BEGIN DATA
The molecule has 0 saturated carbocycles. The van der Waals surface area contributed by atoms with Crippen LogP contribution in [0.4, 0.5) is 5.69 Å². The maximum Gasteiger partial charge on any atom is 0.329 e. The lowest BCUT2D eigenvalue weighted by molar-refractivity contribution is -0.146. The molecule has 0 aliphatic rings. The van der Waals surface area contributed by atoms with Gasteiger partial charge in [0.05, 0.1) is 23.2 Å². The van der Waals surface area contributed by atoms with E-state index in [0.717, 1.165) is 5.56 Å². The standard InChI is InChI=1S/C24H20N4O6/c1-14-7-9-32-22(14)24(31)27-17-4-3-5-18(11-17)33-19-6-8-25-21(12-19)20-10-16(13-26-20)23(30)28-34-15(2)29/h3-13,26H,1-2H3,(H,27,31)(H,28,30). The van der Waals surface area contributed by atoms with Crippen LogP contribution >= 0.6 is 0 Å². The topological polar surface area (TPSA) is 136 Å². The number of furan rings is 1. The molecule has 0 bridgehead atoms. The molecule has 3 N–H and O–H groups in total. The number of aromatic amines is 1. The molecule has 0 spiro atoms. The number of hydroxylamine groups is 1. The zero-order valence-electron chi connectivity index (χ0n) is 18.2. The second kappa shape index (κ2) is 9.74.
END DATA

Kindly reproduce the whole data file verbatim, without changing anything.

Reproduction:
The molecule has 0 saturated carbocycles. The van der Waals surface area contributed by atoms with Crippen LogP contribution in [0.4, 0.5) is 5.69 Å². The maximum Gasteiger partial charge on any atom is 0.329 e. The lowest BCUT2D eigenvalue weighted by molar-refractivity contribution is -0.146. The molecule has 0 aliphatic rings. The van der Waals surface area contributed by atoms with Gasteiger partial charge in [0.05, 0.1) is 23.2 Å². The van der Waals surface area contributed by atoms with E-state index in [0.717, 1.165) is 5.56 Å². The standard InChI is InChI=1S/C24H20N4O6/c1-14-7-9-32-22(14)24(31)27-17-4-3-5-18(11-17)33-19-6-8-25-21(12-19)20-10-16(13-26-20)23(30)28-34-15(2)29/h3-13,26H,1-2H3,(H,27,31)(H,28,30). The van der Waals surface area contributed by atoms with Crippen LogP contribution >= 0.6 is 0 Å². The topological polar surface area (TPSA) is 136 Å². The number of furan rings is 1. The molecule has 0 bridgehead atoms. The molecule has 3 N–H and O–H groups in total. The number of aromatic amines is 1. The molecule has 0 spiro atoms. The number of hydroxylamine groups is 1. The zero-order valence-electron chi connectivity index (χ0n) is 18.2. The second kappa shape index (κ2) is 9.74.